Religious violence is on the rise. What can faith-based communities do about it?
By Robert Muggah and Ali Velshi
Religious violence is undergoing a revival. The past decade has witnessed a sharp increase in violent sectarian or religious tensions. These range from Islamic extremists waging global jihad and power struggles between Sunni and Shia Muslims in the Middle East to the persecution of Rohingya in Myanmar and outbreaks of violence between Christians and Muslims across Africa.
According to Pew, in 2018 more than a quarter of the world’s countries experienced a high incidence of hostilities motivated by religious hatred, mob violence related to religion, terrorism, and harassment of women for violating religious codes.
The spike in religious violence is global and affects virtually every religious group. A 2018 Minority Rights Group report indicates that mass killings and other atrocities are increasing in countries both affected and not affected by war alike. While bloody encounters were recorded in over 50 countries, most reported lethal incidents involving minorities were concentrated in Syria, Iraq, Nigeria, India, Myanmar, Pakistan and Bangladesh. Hostilities against Muslims and Jews also increased across Europe, as did threats against Hindus in more than 18 countries. Making matters worse, 55 of the world’s 198 countries imposed heightened restrictions on religions, especially Egypt, Russia, India, Indonesia and Turkey.
How is it that religions – which supposedly espouse peace, love and harmony – are so commonly connected with intolerance and violent aggression? Social scientists are divided on the issue. Scholars like William Cavanaugh contend that even when extremists use theological texts to justify their actions, “religious” violence is not religious at all – but rather a perversion of core teachings. Others such as Richard Dawkins believe that because religions fuel certainties and sanctify martyrdom, they are often a root cause of conflict. Meanwhile, Timothy Sisk claims that both hierarchical religious traditions (such as Shi´ism) and non-hierarchical traditions (such as Buddhism) can both be vulnerable to interpretation of canon to justify or even provide warrants for violent action.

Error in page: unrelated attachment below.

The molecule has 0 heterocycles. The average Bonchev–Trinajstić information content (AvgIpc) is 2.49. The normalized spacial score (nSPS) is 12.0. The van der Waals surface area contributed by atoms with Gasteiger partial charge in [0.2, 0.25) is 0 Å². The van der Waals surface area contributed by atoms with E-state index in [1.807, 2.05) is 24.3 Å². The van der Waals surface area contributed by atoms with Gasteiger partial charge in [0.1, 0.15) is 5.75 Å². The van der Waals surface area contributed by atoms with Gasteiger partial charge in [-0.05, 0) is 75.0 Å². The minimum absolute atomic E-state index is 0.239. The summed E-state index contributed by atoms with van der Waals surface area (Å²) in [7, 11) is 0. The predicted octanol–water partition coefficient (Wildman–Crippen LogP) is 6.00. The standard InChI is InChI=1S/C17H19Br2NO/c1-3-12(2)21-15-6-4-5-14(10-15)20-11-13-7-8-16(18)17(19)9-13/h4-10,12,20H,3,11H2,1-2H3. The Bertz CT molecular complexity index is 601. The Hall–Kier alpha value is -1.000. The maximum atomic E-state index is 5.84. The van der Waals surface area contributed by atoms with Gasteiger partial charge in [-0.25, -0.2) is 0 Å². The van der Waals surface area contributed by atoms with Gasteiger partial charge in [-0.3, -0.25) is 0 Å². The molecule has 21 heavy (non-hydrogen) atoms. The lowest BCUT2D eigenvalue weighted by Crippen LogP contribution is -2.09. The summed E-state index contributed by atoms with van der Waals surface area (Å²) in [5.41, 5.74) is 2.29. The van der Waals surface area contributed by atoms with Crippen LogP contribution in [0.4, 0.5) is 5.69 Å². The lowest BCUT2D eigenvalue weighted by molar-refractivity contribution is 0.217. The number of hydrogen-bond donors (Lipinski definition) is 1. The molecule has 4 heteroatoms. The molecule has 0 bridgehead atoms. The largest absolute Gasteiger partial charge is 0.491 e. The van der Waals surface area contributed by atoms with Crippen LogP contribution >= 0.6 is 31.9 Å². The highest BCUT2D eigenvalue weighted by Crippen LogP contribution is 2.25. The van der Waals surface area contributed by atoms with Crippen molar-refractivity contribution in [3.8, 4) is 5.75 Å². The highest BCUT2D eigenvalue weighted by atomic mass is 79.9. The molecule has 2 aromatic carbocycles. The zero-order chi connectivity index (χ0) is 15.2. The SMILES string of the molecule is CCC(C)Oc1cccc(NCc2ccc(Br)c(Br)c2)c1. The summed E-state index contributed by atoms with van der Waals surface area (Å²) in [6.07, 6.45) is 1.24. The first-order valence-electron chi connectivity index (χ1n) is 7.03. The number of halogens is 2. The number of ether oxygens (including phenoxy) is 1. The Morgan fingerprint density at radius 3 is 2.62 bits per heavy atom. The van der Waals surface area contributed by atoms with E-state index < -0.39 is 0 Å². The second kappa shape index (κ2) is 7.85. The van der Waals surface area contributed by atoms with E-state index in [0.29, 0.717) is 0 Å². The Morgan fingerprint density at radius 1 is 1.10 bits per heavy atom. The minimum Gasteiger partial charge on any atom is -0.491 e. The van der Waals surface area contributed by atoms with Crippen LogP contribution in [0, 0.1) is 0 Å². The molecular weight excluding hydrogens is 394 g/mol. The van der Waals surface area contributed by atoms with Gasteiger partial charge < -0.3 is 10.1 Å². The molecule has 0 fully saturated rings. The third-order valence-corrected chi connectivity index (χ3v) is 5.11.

For millennia, every religious tradition has either fallen victim to or sanctioned violence. Consider Saint Augustine and Saint Aquinas who laid the foundations of the ‘just war’ doctrine in the cases of self-defense, to prevent a tyrant from attacking, and to punish guilty enemies. Christians, Buddhists, Hindus, Jews, Muslims, Sikhs and others have long invoked violence in the name of religion. In some cases, as when state and religion are intertwined, mass violence may arise. Unfortunately, the risk of sectarian violence is unlikely to go away: more than 84% of the world’s population identify themselves with a religious group.
Violence inspired by religious intolerance is easier described than defined. It spans intimidation, harassment and internment to terrorism and outright warfare. Usually it arises when the core beliefs that define a group’s identity are fundamentally challenged. It is ratcheted-up by ‘in-group’ communities against other ‘out-group’ communities, often with the help of fundamentalist religious leaders. Some researchers such as Justin Lane refer to the sense of threat among insiders as “xenophobic social anxiety”, which – when combined with political and cultural exclusion and social and economic inequality – can escalate into extreme physical violence.
Religious leaders are often criticized for not doing enough to stem religious violence. By not publicly condemning every act of extremism, entire faith communities are presumed to be somehow complicit. This is unfair. Indeed, there are millions of people of faith who are actively involved in helping the poor and marginalized and fostering reconciliation in the aftermath of war. They may be mobilized through their churches, mosques, synagogues and temples, or work through international humanitarian agencies and missions overseas. While regularly accused of fanning the flames of sectarian violence, religious leaders are frequently trying to do the opposite, including mediating peace agreements and promoting non-violence.